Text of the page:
As far as ranking goes (I’ll speak only for myself here, not HLS as a group!), I’m not sure how productive that model is. Each student has a different equation of needs and wants, and no cut-and-dried ranking model is going to reflect this reality. While I would love to see more frank discussion about the strengths and weaknesses of various programs and what types of students they may or may not suit, I would be wary of instituting an “alt-ranking” metric that would, in the end, be just as arbitrary and flawed as commercial rankings.


      • I think that rankings of the library schools by library students would have more meaning, at least to potential students, than the commercial rankings. The posts in the Hack Your Program series are thought-provoking and well-done, to be sure, but it takes some tabbing (when searching by the series) to get through the older posts. Maybe, instead of a ranking system, it could be a comparison chart of pros and cons, based on the programs written about so far, with more to come. Just my two cents.


  3. As a future library school student, I would appreciate such a ranking and discussion. Deciding between the multiple programs in my state alone will be difficult.


  4. I absolutely have found my MLIS program wanting. In a lack of quality professors, up-to-date subject matter, practicum availability, research opportunities ….. It is definitely not the graduate-level work I expected to be doing.
    I’ve done all my best work outside of class time, applying to conferences, poster sessions, scholarships, etc. It’s easy to insert yourself into higher-level scholarly work if only you have the free time to spend on both — I’m just worried about the student loan debt I’m building up, since I’m only working part-time (as a research assistant in an entirely different department, I should add).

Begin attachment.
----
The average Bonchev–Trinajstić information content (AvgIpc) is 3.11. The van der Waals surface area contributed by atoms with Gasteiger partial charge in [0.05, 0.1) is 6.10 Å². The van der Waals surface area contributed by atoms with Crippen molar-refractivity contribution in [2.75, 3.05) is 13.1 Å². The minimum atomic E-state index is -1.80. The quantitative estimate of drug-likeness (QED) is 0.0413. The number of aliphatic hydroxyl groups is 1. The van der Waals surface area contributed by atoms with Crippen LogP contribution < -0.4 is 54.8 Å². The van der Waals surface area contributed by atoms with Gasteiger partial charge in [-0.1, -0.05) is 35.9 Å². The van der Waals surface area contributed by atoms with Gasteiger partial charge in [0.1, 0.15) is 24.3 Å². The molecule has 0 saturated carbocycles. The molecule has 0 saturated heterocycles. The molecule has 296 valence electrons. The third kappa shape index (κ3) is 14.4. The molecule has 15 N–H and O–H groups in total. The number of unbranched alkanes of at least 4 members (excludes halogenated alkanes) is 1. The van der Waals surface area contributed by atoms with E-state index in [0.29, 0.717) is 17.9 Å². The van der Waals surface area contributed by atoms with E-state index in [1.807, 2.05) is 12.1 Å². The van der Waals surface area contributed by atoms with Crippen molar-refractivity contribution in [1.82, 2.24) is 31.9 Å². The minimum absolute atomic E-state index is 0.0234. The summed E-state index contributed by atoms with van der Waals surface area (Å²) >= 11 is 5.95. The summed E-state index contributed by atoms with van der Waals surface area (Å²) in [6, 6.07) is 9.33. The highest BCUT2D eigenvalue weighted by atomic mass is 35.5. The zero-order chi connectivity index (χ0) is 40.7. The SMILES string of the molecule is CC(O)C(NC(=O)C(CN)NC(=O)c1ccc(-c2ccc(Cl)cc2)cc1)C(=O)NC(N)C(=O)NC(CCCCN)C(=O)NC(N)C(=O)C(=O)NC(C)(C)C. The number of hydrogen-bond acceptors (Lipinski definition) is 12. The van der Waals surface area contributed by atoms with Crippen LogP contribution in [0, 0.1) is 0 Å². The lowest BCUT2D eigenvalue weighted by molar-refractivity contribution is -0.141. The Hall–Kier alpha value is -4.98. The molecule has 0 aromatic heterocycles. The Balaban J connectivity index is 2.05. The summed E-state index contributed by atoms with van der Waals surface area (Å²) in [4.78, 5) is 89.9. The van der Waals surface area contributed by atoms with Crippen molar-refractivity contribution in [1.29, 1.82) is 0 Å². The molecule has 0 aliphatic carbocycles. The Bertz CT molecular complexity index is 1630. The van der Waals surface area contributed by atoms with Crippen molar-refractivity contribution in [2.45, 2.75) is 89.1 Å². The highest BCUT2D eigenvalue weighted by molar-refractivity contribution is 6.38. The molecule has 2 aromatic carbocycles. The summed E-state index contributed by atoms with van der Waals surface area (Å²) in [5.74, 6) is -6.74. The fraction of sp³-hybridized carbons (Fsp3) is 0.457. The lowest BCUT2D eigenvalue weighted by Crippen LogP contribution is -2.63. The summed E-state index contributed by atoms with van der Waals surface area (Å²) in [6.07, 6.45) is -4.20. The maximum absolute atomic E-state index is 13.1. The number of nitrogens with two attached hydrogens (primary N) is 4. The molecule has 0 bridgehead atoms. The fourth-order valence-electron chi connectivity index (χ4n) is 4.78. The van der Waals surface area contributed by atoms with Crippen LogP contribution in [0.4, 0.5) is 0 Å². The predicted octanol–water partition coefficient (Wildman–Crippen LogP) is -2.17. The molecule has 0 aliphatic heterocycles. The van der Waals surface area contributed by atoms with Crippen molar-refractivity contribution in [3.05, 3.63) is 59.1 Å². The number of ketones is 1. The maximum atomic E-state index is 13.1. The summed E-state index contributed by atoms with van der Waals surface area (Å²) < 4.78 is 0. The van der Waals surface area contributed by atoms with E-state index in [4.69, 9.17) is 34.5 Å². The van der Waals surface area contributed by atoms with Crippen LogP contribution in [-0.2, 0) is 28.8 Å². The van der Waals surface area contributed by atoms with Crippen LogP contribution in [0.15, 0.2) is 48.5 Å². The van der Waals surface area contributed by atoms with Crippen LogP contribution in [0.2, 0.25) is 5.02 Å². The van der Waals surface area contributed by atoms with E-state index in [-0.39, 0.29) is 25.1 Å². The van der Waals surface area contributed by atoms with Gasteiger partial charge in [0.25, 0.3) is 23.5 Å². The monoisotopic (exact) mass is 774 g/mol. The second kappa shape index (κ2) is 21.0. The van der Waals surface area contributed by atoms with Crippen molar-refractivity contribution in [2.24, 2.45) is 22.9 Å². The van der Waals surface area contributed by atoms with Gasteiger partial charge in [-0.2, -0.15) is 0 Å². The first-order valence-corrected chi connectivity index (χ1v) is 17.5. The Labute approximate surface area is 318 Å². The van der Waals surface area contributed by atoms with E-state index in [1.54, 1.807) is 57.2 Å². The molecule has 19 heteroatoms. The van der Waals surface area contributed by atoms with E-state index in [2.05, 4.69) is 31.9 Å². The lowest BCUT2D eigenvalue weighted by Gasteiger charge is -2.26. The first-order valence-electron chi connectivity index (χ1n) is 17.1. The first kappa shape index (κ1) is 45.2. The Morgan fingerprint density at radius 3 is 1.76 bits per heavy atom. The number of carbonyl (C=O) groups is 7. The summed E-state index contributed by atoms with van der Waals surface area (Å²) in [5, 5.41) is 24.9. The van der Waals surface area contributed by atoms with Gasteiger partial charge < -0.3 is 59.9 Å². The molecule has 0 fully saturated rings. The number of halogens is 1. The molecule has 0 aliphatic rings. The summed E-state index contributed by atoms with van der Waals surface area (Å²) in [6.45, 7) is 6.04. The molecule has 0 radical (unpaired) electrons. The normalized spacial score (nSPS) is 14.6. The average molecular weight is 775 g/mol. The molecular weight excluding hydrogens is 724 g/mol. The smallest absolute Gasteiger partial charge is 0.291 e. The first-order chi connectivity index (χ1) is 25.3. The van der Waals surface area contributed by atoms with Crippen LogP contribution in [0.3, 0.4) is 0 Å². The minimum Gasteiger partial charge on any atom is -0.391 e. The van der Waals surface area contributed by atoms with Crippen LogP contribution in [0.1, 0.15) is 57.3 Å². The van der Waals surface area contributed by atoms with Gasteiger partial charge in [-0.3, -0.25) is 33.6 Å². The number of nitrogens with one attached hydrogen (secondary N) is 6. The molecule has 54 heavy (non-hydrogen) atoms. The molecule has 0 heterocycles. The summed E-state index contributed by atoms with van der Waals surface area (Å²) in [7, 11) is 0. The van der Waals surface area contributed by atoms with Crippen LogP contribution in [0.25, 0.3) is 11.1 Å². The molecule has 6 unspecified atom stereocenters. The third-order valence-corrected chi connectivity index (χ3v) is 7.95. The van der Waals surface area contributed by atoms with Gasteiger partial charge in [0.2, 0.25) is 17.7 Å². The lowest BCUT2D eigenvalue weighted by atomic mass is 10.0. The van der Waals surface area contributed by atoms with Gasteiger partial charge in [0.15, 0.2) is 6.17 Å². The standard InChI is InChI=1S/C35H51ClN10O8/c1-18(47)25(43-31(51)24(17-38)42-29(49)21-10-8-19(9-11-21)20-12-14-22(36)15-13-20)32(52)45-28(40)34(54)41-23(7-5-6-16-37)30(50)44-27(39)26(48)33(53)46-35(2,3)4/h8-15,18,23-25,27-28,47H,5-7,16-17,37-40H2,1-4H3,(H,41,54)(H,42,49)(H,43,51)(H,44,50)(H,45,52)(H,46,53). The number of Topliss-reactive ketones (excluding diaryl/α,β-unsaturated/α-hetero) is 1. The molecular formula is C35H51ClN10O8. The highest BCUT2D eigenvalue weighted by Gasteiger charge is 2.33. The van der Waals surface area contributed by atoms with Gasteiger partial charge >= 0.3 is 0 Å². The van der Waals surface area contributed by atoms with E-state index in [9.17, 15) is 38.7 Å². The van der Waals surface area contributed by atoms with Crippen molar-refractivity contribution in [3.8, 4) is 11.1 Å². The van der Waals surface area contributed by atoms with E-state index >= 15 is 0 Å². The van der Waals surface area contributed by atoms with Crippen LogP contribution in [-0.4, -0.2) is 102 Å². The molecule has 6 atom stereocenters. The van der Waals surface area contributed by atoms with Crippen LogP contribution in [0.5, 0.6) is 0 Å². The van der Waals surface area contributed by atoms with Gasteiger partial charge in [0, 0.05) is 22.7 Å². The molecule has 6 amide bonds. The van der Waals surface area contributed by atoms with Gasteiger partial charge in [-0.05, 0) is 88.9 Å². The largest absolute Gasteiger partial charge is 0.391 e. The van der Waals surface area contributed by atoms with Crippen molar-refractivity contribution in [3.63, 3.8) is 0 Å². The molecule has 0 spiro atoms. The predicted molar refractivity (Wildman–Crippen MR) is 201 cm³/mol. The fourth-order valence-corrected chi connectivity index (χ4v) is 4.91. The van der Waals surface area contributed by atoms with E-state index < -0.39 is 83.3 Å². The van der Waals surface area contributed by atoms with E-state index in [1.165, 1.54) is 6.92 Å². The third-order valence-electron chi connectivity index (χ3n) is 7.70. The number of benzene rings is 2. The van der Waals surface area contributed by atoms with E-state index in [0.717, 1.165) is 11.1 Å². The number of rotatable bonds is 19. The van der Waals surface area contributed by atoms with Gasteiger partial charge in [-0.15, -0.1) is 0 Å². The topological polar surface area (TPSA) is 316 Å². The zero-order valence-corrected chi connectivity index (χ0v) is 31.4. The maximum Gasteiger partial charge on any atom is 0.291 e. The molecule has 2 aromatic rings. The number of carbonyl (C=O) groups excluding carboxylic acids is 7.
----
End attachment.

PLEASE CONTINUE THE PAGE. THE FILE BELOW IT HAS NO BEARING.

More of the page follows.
It’s been a trade-off for me, but at least my resume will stand out the moment I graduate. But a rank-and-discussion would be amazing: I would have loved to know some of this before going on. And I’d love to speak freely about the classes and professors I think need rapid improvement.


    • You hit on a key point here — so much of library school is what we make of it. Extracurricular commitments are exhausting to be sure, but it isn’t our faculty’s sole responsibility to magically turn us into leaders in our field. Not that our programs don’t have a mandate to provide us with quality education; of course they do. But coursework is only part of the equation.

      Like most of us, I definitely wish there was more transparency around the flaws and challenges of LIS programs. That said, I found that simply reaching out to current students and alumni of the schools I was considering told me more than any ranked list ever could.

      For those of you who want to voice your (constructive!) criticisms, your end-of-semester evaluations really do matter. See if your school has some form of Student Advisory Board. Get other students, or a student organization, together to present solutions to your administration. We don’t have to be passive consumers of LIS education.


Leave a Reply

Fill in your details below or click an icon to log in:

WordPress.com Logo

You are commenting using your WordPress.com account. Log Out /  Change )

Twitter picture

You are commenting using your Twitter account. Log Out /  Change )

Facebook photo

You are commenting using your Facebook account. Log Out /  Change )

Connecting to %s